May 17, 2017

The World of Fan Fiction: Harry Potter Lives Again

The World of Fan Fiction: Harry Potter Lives Again

When I finally realized that J. K. Rowling probably wouldn’t be writing any more Harry Potter books, it took me awhile to learn that Harry Potter would live again. An introduction to the ever growing opened up new worlds, among them 526,085 entries in the Harry Potter section alone with many of them full-length novels. Fan fiction predates the Internet, but the Web makes it easier to generate hundreds of millions of words based on books, movies, TV shows, video games, plays, musicals, rock bands and board games.

Fan fiction teems with prequels and sequels, missing storylines and questionable plot lines. Imagine a full length story of the evolving and emotionally charged friendship between Harry and Draco Malfoy during their seventh year at Hogwarts, including a new perspective on life as a Slytherin. Read it in “Underwater Light” by Maya. What about a novel from the point of view of Lilly Potter in a story set when she and James were in school?  Emmyjean’s “Crossroads” follows their romance and gives a detailed account of their courtship. Delicate” is an appealing adult-themed story about Ron and Hermione’s daughter Rose Weasley, who hooks up with Scorpius Malfoy and has to grow up quickly to deal with the consequences. All of these stories are from the world of Fan Fiction.

Fan Fiction is a world unto itself, with its own rules, genres and conventions. It’s huge and ever evolving and constantly the subject of heated internal debate. Cutting, pasting, sampling, remixing and mashing up have become mainstream modes of cultural expression and fan fiction is a part of that. It challenges everything we thought we knew about art and creativity. Nobody makes money from fan fiction, but everyone has their own opinion about whether loses money from it. Authors are deeply divided on other’s “borrowing” from their work. J. K Rowling and Stephenie Meyer have given Harry Potter and Twilight fan fiction their blessings.  Other writers for example Oscar Scott Card author of the classic Ender’s Game books consider it a violation of their copyrights, and feel that their characters have been kidnapped by strangers. “I will sue, because if I don’t protect my copyright, I will lose that copyright...So fan fiction, while flattering, it is also an attack on my means of livelihood. Do the characters belong to the person who created them? Is art about making up new things or about transforming what’s out there? You can see both sides of the issue and the legal arguments abound.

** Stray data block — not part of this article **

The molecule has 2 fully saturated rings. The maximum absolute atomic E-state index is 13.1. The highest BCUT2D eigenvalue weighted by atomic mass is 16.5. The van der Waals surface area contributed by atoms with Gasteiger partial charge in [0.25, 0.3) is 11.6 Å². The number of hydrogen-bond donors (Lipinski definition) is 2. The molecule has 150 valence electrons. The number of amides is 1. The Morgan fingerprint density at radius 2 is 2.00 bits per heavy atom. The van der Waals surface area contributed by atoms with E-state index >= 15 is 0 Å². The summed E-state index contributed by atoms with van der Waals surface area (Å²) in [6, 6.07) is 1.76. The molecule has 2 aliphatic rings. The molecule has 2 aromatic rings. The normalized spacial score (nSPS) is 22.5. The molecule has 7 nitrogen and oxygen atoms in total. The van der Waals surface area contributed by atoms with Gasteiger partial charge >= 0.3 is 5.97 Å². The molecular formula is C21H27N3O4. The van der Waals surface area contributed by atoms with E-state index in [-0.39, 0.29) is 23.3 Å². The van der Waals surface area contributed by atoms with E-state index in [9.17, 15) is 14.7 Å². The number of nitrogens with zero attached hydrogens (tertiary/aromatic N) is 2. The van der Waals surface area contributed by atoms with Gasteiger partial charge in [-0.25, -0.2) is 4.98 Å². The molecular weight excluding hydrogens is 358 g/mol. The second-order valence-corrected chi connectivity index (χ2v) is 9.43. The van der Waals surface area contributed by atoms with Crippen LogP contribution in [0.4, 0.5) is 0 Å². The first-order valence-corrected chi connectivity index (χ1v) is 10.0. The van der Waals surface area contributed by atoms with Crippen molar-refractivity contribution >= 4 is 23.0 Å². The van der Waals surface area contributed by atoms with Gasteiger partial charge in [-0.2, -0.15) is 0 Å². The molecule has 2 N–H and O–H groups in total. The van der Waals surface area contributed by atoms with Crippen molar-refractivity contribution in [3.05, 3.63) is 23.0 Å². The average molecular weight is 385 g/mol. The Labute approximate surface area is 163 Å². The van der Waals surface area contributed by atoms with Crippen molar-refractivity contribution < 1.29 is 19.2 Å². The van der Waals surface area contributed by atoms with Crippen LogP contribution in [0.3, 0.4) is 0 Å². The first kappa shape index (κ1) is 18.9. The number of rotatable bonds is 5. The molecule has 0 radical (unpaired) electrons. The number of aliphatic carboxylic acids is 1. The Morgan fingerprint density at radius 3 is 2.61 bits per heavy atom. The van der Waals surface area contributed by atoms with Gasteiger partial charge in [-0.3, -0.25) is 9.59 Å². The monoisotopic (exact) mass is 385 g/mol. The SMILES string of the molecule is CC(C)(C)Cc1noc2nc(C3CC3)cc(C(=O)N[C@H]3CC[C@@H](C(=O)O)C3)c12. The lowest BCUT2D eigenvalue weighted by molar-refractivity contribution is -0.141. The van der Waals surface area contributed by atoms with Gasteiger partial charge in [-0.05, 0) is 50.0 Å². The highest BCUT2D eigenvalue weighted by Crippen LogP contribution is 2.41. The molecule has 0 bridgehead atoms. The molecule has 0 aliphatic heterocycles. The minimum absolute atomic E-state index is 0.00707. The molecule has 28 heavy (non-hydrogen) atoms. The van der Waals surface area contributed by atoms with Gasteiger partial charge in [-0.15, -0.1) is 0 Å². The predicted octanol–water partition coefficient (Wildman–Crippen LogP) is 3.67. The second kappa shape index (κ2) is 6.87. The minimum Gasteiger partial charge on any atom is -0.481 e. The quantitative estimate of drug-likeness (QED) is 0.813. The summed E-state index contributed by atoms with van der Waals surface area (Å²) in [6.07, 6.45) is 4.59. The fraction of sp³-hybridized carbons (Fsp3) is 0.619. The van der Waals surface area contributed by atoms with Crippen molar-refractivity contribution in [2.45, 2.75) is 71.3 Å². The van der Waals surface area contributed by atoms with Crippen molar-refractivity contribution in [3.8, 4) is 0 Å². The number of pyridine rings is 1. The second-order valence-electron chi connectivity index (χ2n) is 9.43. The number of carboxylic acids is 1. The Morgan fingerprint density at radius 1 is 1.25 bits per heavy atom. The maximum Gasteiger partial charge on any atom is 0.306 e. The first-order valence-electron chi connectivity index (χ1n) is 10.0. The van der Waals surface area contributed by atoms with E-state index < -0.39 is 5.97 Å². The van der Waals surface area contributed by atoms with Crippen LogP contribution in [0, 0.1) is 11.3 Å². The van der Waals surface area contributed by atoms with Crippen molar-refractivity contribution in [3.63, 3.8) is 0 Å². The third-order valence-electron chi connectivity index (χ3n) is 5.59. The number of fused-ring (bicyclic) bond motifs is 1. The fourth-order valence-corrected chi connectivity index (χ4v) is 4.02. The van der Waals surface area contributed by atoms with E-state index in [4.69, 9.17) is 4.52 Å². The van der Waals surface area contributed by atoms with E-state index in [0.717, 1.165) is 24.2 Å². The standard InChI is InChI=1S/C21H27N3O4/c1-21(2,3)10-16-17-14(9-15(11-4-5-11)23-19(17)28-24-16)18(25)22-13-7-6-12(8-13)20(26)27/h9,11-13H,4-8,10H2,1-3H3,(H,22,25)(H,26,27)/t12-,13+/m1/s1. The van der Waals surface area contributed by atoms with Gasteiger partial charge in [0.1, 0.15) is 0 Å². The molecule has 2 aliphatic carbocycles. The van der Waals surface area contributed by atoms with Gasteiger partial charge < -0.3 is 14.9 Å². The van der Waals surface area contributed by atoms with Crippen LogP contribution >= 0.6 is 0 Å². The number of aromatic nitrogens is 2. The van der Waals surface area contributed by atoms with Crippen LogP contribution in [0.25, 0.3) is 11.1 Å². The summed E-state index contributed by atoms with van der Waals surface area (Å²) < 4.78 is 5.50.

The fan fiction scene is hyper-diverse. You’ll find every race, nationality, ethnicity, language, religion, age and sexual orientation represented there, both as writers and characters. There is, of course, a ton of sex in fan fiction. There are stories that take every character you can name and pair them up romantically, erotically, or pornographically. The market carries dark alleys to pursue, i.e. a genre called Mpreg, which is about male characters getting pregnant or "dubcon” (stories about “dubious consent”). Archive of Our Own website for example offers warnings such as “graphic depiction of violence”, “major character death”, “rape/nonconsent”, or “underage”.

What if instead of trying to kill baby Harry, Voldemort adopted him, raised him as Harry Marvolo and conquered the entire British Isle? What if on his first day at Hogwarts Harry had been sorted into Slytherin instead of Gryffindor? What if Harry were black or a vampire or a werewolf?  What might have happened if someone turned right instead of left? Welcome to the Alternate Universe in fan fiction.

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